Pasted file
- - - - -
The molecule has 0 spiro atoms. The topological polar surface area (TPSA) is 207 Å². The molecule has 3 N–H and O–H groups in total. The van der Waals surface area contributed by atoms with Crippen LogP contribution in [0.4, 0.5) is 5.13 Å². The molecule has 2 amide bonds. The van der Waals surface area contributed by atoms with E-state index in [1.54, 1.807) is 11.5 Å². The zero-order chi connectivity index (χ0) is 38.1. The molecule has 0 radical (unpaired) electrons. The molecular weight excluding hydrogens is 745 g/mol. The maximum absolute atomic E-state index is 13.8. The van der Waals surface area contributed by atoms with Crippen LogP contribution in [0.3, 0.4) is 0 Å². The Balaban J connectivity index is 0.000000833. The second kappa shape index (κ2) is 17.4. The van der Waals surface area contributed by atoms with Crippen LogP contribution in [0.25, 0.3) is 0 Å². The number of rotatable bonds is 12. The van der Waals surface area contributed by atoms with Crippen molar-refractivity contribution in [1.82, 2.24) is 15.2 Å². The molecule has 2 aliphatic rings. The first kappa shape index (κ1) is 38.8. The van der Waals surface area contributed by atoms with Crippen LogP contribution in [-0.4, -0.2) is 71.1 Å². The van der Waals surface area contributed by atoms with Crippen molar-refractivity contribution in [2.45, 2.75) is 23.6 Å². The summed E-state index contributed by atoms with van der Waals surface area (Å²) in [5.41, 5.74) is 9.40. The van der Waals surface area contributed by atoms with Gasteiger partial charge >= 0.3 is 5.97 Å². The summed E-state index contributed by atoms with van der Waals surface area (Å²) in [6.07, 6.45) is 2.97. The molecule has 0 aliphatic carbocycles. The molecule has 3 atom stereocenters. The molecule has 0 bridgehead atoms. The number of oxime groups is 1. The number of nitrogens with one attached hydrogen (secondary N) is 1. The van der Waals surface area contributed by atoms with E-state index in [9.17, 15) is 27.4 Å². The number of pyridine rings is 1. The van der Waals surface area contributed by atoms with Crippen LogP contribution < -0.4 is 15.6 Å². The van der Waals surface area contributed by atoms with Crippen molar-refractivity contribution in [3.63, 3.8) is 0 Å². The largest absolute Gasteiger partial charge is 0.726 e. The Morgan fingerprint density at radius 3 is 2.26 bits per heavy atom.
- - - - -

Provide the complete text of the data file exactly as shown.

The molecule has 0 spiro atoms. The topological polar surface area (TPSA) is 207 Å². The molecule has 3 N–H and O–H groups in total. The van der Waals surface area contributed by atoms with Crippen LogP contribution in [0.4, 0.5) is 5.13 Å². The molecule has 2 amide bonds. The van der Waals surface area contributed by atoms with E-state index in [1.54, 1.807) is 11.5 Å². The zero-order chi connectivity index (χ0) is 38.1. The molecule has 0 radical (unpaired) electrons. The molecular weight excluding hydrogens is 745 g/mol. The maximum absolute atomic E-state index is 13.8. The van der Waals surface area contributed by atoms with Crippen LogP contribution in [0.3, 0.4) is 0 Å². The Balaban J connectivity index is 0.000000833. The second kappa shape index (κ2) is 17.4. The van der Waals surface area contributed by atoms with Crippen LogP contribution in [0.25, 0.3) is 0 Å². The number of rotatable bonds is 12. The van der Waals surface area contributed by atoms with Crippen molar-refractivity contribution in [1.82, 2.24) is 15.2 Å². The molecule has 2 aliphatic rings. The first kappa shape index (κ1) is 38.8. The van der Waals surface area contributed by atoms with Crippen LogP contribution in [-0.4, -0.2) is 71.1 Å². The van der Waals surface area contributed by atoms with Crippen molar-refractivity contribution in [2.45, 2.75) is 23.6 Å². The summed E-state index contributed by atoms with van der Waals surface area (Å²) in [5.41, 5.74) is 9.40. The van der Waals surface area contributed by atoms with Gasteiger partial charge >= 0.3 is 5.97 Å². The summed E-state index contributed by atoms with van der Waals surface area (Å²) in [6.07, 6.45) is 2.97. The molecule has 0 aliphatic carbocycles. The molecule has 3 atom stereocenters. The molecule has 0 bridgehead atoms. The number of oxime groups is 1. The number of nitrogens with one attached hydrogen (secondary N) is 1. The van der Waals surface area contributed by atoms with E-state index in [9.17, 15) is 27.4 Å². The number of pyridine rings is 1. The van der Waals surface area contributed by atoms with Crippen LogP contribution < -0.4 is 15.6 Å². The van der Waals surface area contributed by atoms with Crippen molar-refractivity contribution in [3.63, 3.8) is 0 Å². The largest absolute Gasteiger partial charge is 0.726 e. The Morgan fingerprint density at radius 3 is 2.26 bits per heavy atom.